An official record of a notary’s seal and signature is recorded in a special data base maintained by the Department of Foreign Affairs and Trade (DFAT) which is authorised to issue apostille or authentication certificates authenticating the signature and seal of a notary on Australian public documents. Ninety five percent of a notary’s functions will comprise verifying signatures or authenticating documents.

Legalisation is the process by which DFAT authenticates the notary’s seal and signature held on record by them. Before a notary does any act or thing with respect to a document they should ascertain the practice in the foreign country in order to ensure that it can be effectively authenticated.
Currently documents need to be legalised or apostilled before they will be accepted overseas. Since 16 March 1995 public documents used in Hague Convention countries no longer need to be legalised but sealed with an apostille. The issue of an apostille means that the document does not need to be recertified in Australia by the foreign mission of the host country.
Foreign governments or businesses usually require Australian public documents to either be apostilled by the Australian government through DFAT which issues apostille certificates or legalised by their embassies or consulates in Australia, where they have one. It is DFAT which issues the apostille or authentication certificates authenticating the seals and signatories of Australian notary publics.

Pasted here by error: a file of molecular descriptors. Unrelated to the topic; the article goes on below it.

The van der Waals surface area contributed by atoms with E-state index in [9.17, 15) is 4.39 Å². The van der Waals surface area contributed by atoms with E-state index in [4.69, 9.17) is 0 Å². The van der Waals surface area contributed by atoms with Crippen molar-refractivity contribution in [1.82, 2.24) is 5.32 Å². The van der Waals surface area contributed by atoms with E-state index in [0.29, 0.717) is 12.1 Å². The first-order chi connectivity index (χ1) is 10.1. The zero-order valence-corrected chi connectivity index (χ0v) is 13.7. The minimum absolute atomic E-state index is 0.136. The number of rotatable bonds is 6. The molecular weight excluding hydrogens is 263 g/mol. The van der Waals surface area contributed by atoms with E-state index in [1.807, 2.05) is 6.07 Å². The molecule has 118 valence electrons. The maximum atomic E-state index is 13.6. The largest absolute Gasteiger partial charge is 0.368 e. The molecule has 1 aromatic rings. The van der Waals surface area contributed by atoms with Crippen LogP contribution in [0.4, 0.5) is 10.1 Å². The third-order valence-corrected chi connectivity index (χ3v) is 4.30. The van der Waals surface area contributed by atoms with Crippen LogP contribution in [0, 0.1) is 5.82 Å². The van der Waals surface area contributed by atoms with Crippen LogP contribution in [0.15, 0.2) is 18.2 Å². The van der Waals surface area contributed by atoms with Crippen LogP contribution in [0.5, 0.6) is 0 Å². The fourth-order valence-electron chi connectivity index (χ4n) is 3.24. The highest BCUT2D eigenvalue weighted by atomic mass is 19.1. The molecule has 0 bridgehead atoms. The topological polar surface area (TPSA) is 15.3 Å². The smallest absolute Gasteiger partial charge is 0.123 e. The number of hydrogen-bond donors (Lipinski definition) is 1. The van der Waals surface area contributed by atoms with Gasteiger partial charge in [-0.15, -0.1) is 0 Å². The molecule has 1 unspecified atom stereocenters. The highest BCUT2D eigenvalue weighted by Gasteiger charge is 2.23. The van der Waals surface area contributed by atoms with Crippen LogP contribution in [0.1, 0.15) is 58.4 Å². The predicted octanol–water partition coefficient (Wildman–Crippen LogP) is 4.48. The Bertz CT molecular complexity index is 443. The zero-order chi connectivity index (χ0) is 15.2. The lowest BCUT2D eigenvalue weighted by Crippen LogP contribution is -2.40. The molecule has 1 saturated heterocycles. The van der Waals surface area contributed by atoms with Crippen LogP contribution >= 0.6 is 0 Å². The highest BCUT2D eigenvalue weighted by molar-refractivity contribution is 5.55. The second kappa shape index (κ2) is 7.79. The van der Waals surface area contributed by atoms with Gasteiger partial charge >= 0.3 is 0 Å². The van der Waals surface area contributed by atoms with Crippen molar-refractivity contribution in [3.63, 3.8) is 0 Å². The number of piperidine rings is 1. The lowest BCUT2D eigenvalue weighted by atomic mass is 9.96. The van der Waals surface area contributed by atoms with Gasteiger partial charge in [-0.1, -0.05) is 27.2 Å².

Apostille documents are accepted between all countries who are signatories to the Hague Convention. An apostille certificate dramatically simplifies the formalities associated with using public documents outside Australia. The costs associated with having a document legalised or authenticated in a non-participating country are far more expensive as local jurisdictional matters have to be considered before the documents are executed. Where documents are required to be notarised and they are in a foreign language a full translation of them must be obtained by the client and furnished to the notary before this can be done.


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Frank Egan B.A., LL.B., A.C.L.A., F.T.I.A. (Notary)
Position:Chief Executive Officer
Frank Egan is the Managing Director of LAC Lawyers and has over 35 years experience as a lawyer. Frank heads up our taxation group and specialises in both onshore and offshore taxation arrangements including tax havens. He does not deal with any indirect taxation matters e.g. land tax, stamp duty or payroll tax. He is available to advise clients whether corporate or private on large, serious or complicated matters.
Peter Chandra LL.M. (Notary)
Position:Legal Practitioner Director
Peter Chandra’s mission is to achieve success for clients, LAC Lawyers Pty Ltd and everyone at LAC Lawyers Pty Ltd through honesty, sincerity, integrity, promptness and excellence in provision of legal services and administration.